The studio has also held a girls' tech week that Schmitt is especially smitten with. "After they leave here they have a terrific amount of confidence," she explains. She's interested in advancing women's roles in fields generally populated with men, and she's not just preaching this lifestyle; she's practicing, too. Recently, she finished a woodworking class at Edinboro University where she learned some skills she's hoping to share with other girls.
Shingle is no stranger to the art world, either. He majored in studio art at Allegheny College where he met a then lip-pierced Schmitt (with whom he was immediately infatuated, even though both of them were in relationships with other people at the time). He's dabbled in some filmmaking (his film Eudaimonia won Best Short Film at both the Colorado Environmental Film Festival and Artivist Film Festival in Hollywood in 2008), he worked at the Erie Art Museum for two years, and later taught film classes at the Inner City Neighborhood Art House.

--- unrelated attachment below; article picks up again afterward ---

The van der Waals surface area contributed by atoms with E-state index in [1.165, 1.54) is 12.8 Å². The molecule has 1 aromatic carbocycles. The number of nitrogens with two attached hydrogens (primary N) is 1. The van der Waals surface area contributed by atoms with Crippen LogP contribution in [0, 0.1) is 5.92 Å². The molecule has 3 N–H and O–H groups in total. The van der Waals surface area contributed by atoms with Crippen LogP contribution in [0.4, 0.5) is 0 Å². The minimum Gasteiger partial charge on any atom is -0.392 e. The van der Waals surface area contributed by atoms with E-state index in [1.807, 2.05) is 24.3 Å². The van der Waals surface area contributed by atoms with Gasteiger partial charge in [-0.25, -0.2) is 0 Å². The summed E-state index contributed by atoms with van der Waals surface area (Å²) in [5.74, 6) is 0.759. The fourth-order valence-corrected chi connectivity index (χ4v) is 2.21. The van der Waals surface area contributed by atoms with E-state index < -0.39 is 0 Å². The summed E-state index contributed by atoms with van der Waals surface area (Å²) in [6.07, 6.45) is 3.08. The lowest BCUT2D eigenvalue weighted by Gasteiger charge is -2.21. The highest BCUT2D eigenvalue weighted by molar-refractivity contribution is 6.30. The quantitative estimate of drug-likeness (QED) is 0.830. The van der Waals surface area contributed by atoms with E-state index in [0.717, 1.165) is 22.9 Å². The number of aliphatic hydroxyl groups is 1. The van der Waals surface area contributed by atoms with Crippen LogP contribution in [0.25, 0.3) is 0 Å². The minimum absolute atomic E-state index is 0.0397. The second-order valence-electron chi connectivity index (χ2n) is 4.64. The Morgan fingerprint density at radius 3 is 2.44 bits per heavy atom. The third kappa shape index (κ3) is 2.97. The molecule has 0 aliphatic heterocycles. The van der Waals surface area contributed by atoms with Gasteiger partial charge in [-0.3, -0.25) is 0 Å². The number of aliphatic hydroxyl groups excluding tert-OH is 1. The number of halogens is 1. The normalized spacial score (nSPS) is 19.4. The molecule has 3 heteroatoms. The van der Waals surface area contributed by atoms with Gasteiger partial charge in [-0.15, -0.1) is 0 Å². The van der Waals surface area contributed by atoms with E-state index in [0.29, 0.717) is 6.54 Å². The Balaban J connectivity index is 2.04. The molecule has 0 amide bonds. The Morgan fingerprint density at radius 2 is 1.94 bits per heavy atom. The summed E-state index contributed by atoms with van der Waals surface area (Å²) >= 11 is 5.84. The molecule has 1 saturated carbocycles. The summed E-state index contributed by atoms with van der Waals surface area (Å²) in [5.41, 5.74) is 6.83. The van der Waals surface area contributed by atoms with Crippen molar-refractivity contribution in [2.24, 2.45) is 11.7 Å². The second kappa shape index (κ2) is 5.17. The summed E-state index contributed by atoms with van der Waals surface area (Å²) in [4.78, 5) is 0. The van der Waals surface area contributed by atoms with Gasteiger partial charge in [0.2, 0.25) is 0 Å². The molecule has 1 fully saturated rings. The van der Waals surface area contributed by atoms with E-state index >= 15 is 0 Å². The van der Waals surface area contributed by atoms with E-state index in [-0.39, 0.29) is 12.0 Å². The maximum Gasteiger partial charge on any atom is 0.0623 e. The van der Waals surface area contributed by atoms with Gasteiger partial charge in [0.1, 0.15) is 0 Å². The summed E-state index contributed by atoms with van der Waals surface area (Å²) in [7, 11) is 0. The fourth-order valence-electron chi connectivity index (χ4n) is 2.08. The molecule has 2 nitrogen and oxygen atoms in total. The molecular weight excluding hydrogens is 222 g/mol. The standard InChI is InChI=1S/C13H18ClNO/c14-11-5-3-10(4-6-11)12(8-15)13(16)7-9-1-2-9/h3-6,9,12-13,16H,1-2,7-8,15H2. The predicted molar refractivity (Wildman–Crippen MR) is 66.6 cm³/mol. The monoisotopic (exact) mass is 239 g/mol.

My time at the Inventor's Workshop has sadly ended. I am delighted not only to see what some of the kids are inventing, but also to hear why they chose to make their inventions. I leave reminded that science and art are part of a symbiotic relationship. Both require attention to detail. Both require dedication and practice. And both are inherent in today's knowledge economy.
For more information about summer 2016 programs and camps please visit boxoflight.org or call 321.2928. Join Box of Light's email list for updates, including fall classes.
Brianna Lyle can be contacted at bLyle@ErieReader.com.